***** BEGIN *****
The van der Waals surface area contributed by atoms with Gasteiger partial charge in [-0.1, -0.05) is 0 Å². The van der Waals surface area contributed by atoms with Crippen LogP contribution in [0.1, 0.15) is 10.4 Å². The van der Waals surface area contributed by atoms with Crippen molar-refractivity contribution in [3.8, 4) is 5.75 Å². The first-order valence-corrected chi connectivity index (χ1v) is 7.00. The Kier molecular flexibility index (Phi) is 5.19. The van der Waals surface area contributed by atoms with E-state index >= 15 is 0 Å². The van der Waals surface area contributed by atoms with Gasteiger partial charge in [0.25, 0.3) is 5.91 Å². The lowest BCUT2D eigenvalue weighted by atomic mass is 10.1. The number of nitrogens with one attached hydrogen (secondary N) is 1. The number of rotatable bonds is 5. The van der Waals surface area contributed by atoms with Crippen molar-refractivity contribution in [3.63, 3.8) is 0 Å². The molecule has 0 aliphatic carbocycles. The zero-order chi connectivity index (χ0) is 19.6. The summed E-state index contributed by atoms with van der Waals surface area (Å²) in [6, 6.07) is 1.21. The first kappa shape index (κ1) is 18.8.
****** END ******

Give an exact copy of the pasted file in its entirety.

The van der Waals surface area contributed by atoms with Gasteiger partial charge in [-0.1, -0.05) is 0 Å². The van der Waals surface area contributed by atoms with Crippen LogP contribution in [0.1, 0.15) is 10.4 Å². The van der Waals surface area contributed by atoms with Crippen molar-refractivity contribution in [3.8, 4) is 5.75 Å². The first-order valence-corrected chi connectivity index (χ1v) is 7.00. The Kier molecular flexibility index (Phi) is 5.19. The van der Waals surface area contributed by atoms with E-state index >= 15 is 0 Å². The van der Waals surface area contributed by atoms with Gasteiger partial charge in [0.25, 0.3) is 5.91 Å². The lowest BCUT2D eigenvalue weighted by atomic mass is 10.1. The number of nitrogens with one attached hydrogen (secondary N) is 1. The number of rotatable bonds is 5. The van der Waals surface area contributed by atoms with Crippen molar-refractivity contribution in [3.63, 3.8) is 0 Å². The molecule has 0 aliphatic carbocycles. The zero-order chi connectivity index (χ0) is 19.6. The summed E-state index contributed by atoms with van der Waals surface area (Å²) in [6, 6.07) is 1.21. The first kappa shape index (κ1) is 18.8.